Meditation is the latest thing that has popped up as a supplement in the fitness world.
But for some people, it’s a serious health risk.
And the medical community is trying to figure out how to help.
A new study from the American College of Sports Medicine (ACSM) and the American Academy of Family Physicians (AAFP) looks at the effects of meditation and mindfulness on the body.
It was done at the University of Washington’s Center for Integrative Medicine, and it was published in the July issue of the Journal of Alternative and Complementary Medicine.
Meditation is a practice that focuses on a specific type of brain-wave activity known as meditation.
Meditation is generally associated with calming and focused states.
The study found that the effects were not as strong as the effects on a normal person.
Instead, the research found that for some, it helped them feel less bored and stressed.
“The benefits of meditation can include improved concentration and focus, enhanced awareness, reduced stress and anxiety, and reduced physical symptoms of depression, including lower blood pressure, increased energy, lower fatigue, reduced pain, improved sleep, and improved sleep quality,” the researchers wrote.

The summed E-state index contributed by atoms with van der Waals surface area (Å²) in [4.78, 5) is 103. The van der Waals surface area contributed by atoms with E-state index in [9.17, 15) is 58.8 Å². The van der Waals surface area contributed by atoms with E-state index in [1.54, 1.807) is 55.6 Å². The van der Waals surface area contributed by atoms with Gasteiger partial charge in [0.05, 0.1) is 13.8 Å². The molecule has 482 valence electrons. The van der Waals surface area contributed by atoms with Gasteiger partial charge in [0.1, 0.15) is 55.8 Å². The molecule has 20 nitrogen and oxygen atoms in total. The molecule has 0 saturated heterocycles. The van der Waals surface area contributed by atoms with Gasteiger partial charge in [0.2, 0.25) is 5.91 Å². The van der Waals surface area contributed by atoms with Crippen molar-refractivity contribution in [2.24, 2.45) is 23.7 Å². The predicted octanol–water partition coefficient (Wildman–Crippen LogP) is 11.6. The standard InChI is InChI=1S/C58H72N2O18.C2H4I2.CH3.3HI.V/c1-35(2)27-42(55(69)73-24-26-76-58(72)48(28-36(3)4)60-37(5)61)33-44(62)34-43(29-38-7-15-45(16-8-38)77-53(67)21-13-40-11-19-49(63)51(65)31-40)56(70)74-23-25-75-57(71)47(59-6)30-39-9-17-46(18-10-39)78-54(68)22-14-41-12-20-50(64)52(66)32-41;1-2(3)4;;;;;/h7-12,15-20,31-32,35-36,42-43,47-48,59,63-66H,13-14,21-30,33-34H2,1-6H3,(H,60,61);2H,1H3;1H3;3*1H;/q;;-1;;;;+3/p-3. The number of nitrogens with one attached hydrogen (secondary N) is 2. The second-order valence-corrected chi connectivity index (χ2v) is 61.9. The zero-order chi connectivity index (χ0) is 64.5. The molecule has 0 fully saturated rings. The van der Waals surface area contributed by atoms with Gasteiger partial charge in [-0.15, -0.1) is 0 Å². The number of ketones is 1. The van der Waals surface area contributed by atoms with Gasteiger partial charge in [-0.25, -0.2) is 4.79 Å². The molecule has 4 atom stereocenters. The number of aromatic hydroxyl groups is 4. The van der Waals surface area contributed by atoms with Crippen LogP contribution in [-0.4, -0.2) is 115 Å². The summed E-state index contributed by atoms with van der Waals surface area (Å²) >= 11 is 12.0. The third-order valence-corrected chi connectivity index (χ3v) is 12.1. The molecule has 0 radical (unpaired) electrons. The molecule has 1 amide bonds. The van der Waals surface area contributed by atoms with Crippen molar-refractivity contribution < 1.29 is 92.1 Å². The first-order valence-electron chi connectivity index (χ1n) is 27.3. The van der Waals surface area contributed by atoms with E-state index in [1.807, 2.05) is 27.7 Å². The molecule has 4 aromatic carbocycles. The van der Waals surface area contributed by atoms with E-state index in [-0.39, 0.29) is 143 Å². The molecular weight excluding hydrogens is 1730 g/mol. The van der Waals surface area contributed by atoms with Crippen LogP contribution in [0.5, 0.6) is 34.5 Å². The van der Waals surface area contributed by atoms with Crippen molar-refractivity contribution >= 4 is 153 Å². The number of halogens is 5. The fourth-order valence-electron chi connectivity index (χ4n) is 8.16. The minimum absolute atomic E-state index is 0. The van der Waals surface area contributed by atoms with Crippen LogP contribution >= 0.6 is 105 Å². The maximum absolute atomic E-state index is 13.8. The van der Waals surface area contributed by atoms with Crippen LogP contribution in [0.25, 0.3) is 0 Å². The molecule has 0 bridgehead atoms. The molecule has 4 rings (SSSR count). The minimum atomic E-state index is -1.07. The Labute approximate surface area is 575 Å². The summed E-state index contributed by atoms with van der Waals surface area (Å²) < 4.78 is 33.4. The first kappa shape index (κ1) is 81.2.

Some people report feeling more alert when they’re meditating.
And studies show that some meditation techniques can help manage anxiety and depression.
The research also found that meditating helps people with chronic health conditions, such as hypertension, diabetes, and obesity.
And meditation can improve cognitive function, which is also linked to improved health and wellbeing.
The ACSM and AAFP study found meditation to have an effect on the brain and immune system, which can help improve cognitive functioning.
This is important, because the researchers also found a link between meditation and brain-health issues, including anxiety, depression, anxiety-related disorders, and cognitive decline.
The study authors recommend that people seek help for their health needs if they’re interested in meditation or are unsure.
The researchers say that while meditation might help you feel better, it doesn’t provide any benefits for your health.
“Meditation does not offer any additional benefits for health and the brain,” the study concluded.